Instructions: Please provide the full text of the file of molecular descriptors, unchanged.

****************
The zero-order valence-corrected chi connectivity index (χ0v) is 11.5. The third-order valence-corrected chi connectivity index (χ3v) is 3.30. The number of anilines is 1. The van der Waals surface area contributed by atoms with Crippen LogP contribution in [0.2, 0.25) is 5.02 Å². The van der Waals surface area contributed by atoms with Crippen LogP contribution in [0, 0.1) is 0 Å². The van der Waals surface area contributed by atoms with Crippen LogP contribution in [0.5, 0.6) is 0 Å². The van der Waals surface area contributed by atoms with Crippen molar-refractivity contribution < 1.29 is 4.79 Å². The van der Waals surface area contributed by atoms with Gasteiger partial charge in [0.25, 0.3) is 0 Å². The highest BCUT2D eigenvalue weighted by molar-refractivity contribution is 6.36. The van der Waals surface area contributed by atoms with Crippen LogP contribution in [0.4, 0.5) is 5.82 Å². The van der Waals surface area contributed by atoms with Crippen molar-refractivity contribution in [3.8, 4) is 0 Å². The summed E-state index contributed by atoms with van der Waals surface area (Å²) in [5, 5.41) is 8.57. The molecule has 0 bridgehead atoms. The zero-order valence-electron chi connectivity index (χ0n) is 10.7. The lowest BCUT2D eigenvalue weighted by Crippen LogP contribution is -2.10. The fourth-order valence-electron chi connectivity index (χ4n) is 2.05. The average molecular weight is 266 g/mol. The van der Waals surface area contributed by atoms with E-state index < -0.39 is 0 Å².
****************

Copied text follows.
The zero-order valence-corrected chi connectivity index (χ0v) is 11.5. The third-order valence-corrected chi connectivity index (χ3v) is 3.30. The number of anilines is 1. The van der Waals surface area contributed by atoms with Crippen LogP contribution in [0.2, 0.25) is 5.02 Å². The van der Waals surface area contributed by atoms with Crippen LogP contribution in [0, 0.1) is 0 Å². The van der Waals surface area contributed by atoms with Crippen LogP contribution in [0.5, 0.6) is 0 Å². The van der Waals surface area contributed by atoms with Crippen molar-refractivity contribution < 1.29 is 4.79 Å². The van der Waals surface area contributed by atoms with Gasteiger partial charge in [0.25, 0.3) is 0 Å². The highest BCUT2D eigenvalue weighted by molar-refractivity contribution is 6.36. The van der Waals surface area contributed by atoms with Crippen LogP contribution in [0.4, 0.5) is 5.82 Å². The van der Waals surface area contributed by atoms with Crippen molar-refractivity contribution in [3.8, 4) is 0 Å². The summed E-state index contributed by atoms with van der Waals surface area (Å²) in [5, 5.41) is 8.57. The molecule has 0 bridgehead atoms. The zero-order valence-electron chi connectivity index (χ0n) is 10.7. The lowest BCUT2D eigenvalue weighted by Crippen LogP contribution is -2.10. The fourth-order valence-electron chi connectivity index (χ4n) is 2.05. The average molecular weight is 266 g/mol. The van der Waals surface area contributed by atoms with E-state index < -0.39 is 0 Å².